Wednesday, 3 February 2016

Accessibility of PAH Therapies in Canada: Part II

Part II: Treatments for PAH That Are Not Available In Canada

As someone with Pulmonary Hypertension, I was very disappointed to learn that a couple of potentially life altering medications that have been available for many years in the United States of America are not available here in Canada. I had assumed that because Canada offers free “universal” health care, that it also had the best interest of its patients in mind. Needless to say, I was completely shocked to learn that some prostanoid-family medications like Tyvaso (inhaled treprostinil) and Ventavis (inhaled iloprost) and Orenitram (oral tablet form of treprostinil) are not available here in Canada. These medications are a less invasive form of intravenous prostanoids such as epoprostenol (Flolan, Caripul) and subcutaneous treprostinil (Remodulin). I asked PH specialist Dr. Sanjay Mehta to answer some questions I have regarding the accessibility of of PH therapies in Canada.

Serena: Could you explain the benefits of inhaled and oral versions of treprostinil over the intravenous and subcutaneous prostanoid treatments? Do you believe that medications like Tyvaso and Orenitram should be available to Canadians with PH? Could you briefly explain why these medications are not currently available here in Canada?  Is there anything that we can do as a community to have these medications available here?

Dr. Mehta:  Treprostinil is a very effective treatment for PH. It is currently approved and available in Canada both for intravenous and subcutaneous administration as Remodulin.  Both of these approaches require an external pump and a cassette or syringe to be filled regularly, usually every 1 or 2 days. 

Treprostinil has been modified for patients to be able to take it by either breathing it in (inhaled Tyvaso in the US) or by taking a pill (oral Orenitram in the US). Both of these approaches have been shown to be effective in treating PH. Moreover, the inhaled and oral routes of drug administration clearly simplify the treatment compared with much more complex intravenous/subcutaneous treprostinil administration.  However, inhaled and/or oral treprostinil are not the best treatments for all PH patients. Inhaled treprostinil may not be as effective as intravenous/subcutaneous treprostinil, and is typically only used as an addition to other oral PH therapies in the US. Oral treprostinil is effective, but side-effects of nausea, abdominal pain, and diarrhea can be difficult for some patients. 

Ultimately, both inhaled and oral treprostinil are not available to Canadian PH patients because the pharmaceutical manufacturer never submitted an application for Health Canada approval. This is largely because of business reasons, as the PH market in Canada is much smaller than in the US, and it is expensive to launch a new medication in Canada.  Moreover, many PH medications cost less in Canada than in the US, because of government regulations. As such, the cheaper price for a new PH medication in Canada can lead to pressure on a company to reduce the price in the US, which would mean they make less money in the much bigger American market.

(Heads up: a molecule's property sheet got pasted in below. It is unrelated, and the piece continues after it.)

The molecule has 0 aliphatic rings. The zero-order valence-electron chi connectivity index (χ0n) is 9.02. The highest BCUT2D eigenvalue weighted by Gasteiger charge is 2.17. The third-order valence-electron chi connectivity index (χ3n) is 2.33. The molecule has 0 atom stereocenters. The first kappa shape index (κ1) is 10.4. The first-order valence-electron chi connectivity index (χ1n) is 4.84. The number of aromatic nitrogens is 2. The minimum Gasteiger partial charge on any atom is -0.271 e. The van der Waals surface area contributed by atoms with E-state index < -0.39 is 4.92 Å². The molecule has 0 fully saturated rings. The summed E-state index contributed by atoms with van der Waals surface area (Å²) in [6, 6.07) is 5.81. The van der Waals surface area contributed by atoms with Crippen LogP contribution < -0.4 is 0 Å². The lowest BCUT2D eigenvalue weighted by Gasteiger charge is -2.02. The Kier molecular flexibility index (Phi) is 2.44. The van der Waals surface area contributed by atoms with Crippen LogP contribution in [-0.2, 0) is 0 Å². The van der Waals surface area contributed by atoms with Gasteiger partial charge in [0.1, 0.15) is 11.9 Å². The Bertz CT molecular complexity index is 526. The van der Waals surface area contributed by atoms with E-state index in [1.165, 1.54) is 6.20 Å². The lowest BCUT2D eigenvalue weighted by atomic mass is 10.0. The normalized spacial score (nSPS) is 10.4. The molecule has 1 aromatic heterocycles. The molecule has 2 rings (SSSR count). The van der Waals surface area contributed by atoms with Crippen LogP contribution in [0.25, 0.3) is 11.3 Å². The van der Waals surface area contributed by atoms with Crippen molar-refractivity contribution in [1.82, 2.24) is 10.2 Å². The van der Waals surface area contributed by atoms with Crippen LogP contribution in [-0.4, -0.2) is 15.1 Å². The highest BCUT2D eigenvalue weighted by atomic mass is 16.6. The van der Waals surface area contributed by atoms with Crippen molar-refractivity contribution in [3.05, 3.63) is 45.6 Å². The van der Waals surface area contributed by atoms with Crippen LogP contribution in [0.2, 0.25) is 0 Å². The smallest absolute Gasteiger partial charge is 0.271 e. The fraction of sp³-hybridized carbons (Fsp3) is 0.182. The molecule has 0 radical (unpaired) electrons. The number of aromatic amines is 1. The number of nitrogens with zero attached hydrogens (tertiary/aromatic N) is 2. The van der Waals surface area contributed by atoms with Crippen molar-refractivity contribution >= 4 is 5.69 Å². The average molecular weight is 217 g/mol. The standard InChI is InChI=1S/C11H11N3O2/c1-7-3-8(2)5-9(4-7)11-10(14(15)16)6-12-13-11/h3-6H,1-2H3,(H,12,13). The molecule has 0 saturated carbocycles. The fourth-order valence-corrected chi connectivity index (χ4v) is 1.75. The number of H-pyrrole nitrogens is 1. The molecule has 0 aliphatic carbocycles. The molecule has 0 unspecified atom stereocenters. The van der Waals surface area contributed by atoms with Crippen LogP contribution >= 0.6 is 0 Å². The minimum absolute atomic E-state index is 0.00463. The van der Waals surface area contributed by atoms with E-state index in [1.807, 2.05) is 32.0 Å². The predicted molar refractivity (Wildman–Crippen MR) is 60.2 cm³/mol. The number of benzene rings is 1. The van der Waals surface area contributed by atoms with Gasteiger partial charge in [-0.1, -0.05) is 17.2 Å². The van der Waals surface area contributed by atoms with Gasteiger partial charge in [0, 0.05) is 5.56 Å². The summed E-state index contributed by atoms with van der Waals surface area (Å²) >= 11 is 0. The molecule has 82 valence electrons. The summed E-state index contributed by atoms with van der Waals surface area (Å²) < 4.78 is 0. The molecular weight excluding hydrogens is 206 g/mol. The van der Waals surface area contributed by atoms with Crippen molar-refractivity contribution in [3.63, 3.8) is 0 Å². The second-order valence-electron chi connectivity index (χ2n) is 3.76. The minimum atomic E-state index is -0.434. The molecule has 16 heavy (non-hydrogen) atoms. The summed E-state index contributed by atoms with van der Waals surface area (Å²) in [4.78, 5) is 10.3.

Serena:  Are you able to speak to a trial for and the benefits of having Remodulin administered through an implantable pump as opposed to subcutaneous or intravenous methods? Do you foresee this implatable pump being available in Canada?

Dr. Mehta:  There was an exciting trial in the US that studied whether Remodulin could be administrated via an implantable pump, rather than an external pump.  Such an implanted pump has a reservoir of medication that could last for a prolonged period, such as a month. This reservoir could be refilled regularly, such as every month, in the PH clinic.  As a result, patients would not have to look after preparing medication every day or every second day at home, or changing tubing / cassettes / needles, which would clearly improve their quality of life.  This implantable pump for Remodulin may become available in the US in 2016, and then hopefully one day in Canada.

Serena: This concludes our two-part interview. Are you able to share any insight on any exciting and promising treatments on the horizon in Canada?

Dr. Mehta: Despite all the advances we have seen in the last years in regard to PH therapies, PAH is still a progressive, often fatal illness for which we have no cure.  Tremendous research both in Canada and around the world continues to better understand the disease and what exactly is happening to the blood vessels of the lungs to cause PAH.  There are many ideas for new treatment approaches, including both pharmaceuticals and potentially gene-therapies.  This is a very hopeful time that PAH patients will continue to benefit from this research and new therapies, until such a time when we can say to a patient, “You have PAH, but we can treat you so that it will not affect you in everyday life and will not shorten your life.”

The PHight or Flight Project would like to thank Dr. Sanjay Mehta and The Pulmonary Hypertension Association of Canada for their assistance on the Accessibility of PAH Therapies in Canada Series.

*This is the second part of a three part series. The first part of the series, Access to Opsumit in Canada can be found here. The third and final part of the series will share testimonials from PH patients in the US who are on the various medications for PH that are not available in Canada. 

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